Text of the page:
Bee-zarre! World's Largest Bee 'Lost To Science' For 38 Years Found Alive

With an estimated wingspan of two and a half inches, Wallace’s giant bee (Megachile pluto) is the world’s largest bee.

Despite its conspicuous size, the bee has been lost to science since 1981. Until now.

In January, a search team that set out to find and photograph Wallace's giant bee successfully rediscovered the species—considered the “holy grail” of bees—in the Indonesian islands known as the North Moluccas, resurrecting hope that more of the region’s forests still harbour this species.

Megachile pluto is the world's largest bee, which is approximately four times larger than a European honeybee. Image: Global Wildlife Conservation / Clay Bolt

This is the second rediscovery of one of Global Wildlife Conservation’s top 25 most wanted species in its Search for Lost Species program.

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“It was absolutely breathtaking to see this ‘flying bulldog’ of an insect that we weren’t sure existed anymore, to have real proof right there in front of us in the wild,” said Clay Bolt, a natural history photographer specialising in bees, who took the first photos and video of the species alive after spending years researching the right habitat type with trip partner, Eli Wyman.

The giant bee compared to a European honeybee. Photo: Clay Bolt.

“To actually see how beautiful and big the species is in life, to hear the sound of its giant wings thrumming as it flew past my head, was just incredible.

"My dream is to now use this rediscovery to elevate this bee to a symbol of conservation in this part of Indonesia, and a point of pride for the locals there.”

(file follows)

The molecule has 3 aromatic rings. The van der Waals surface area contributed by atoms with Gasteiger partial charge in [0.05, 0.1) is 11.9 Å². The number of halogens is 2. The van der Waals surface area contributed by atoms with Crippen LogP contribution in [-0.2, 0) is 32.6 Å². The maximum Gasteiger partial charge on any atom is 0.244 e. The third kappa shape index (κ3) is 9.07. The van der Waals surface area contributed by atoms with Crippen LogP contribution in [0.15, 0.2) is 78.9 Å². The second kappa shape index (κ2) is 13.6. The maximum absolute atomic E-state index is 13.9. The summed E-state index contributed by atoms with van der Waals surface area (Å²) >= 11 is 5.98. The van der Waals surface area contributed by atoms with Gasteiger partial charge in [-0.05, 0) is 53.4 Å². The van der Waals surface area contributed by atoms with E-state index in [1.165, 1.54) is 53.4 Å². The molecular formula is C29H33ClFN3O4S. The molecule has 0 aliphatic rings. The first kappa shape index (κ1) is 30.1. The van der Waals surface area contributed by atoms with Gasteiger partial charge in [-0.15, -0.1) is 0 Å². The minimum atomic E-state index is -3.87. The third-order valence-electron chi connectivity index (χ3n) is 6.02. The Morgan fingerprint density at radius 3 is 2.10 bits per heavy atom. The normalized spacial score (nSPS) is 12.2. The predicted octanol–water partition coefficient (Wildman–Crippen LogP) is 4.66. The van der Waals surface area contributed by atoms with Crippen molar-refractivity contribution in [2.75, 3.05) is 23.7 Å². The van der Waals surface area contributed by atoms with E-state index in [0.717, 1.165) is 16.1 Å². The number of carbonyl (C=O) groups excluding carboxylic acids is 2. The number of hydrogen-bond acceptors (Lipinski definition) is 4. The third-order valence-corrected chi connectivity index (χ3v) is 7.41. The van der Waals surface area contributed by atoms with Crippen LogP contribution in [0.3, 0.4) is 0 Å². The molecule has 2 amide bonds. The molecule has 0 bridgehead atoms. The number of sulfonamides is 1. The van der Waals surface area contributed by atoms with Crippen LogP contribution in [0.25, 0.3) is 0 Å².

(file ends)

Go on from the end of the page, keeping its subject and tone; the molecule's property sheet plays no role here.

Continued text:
The bee was found in active termite mounds in the North Moluccas, Indonesia. Image: Global Wildlife Conservation / Clay Bolt

The female giant bee makes her nest in active arboreal termite mounds, using her large mandibles to collect sticky tree resin to line the nest and protect it from invading termites.

In hot and humid conditions, and sometimes during torrential downpours, the team observed dozens of termite mounds over the course of the search.

It wasn’t until the last day of a five-day stop in an area of interest that the team — which also included Simon Robson, professor of biology at the University of Sydney and Central Queensland University, and Glen Chilton, a professor at Saint Mary’s University in Canada — found a single female Wallace’s giant bee living in an arboreal termites’ nest in a tree, about eight feet off the ground.

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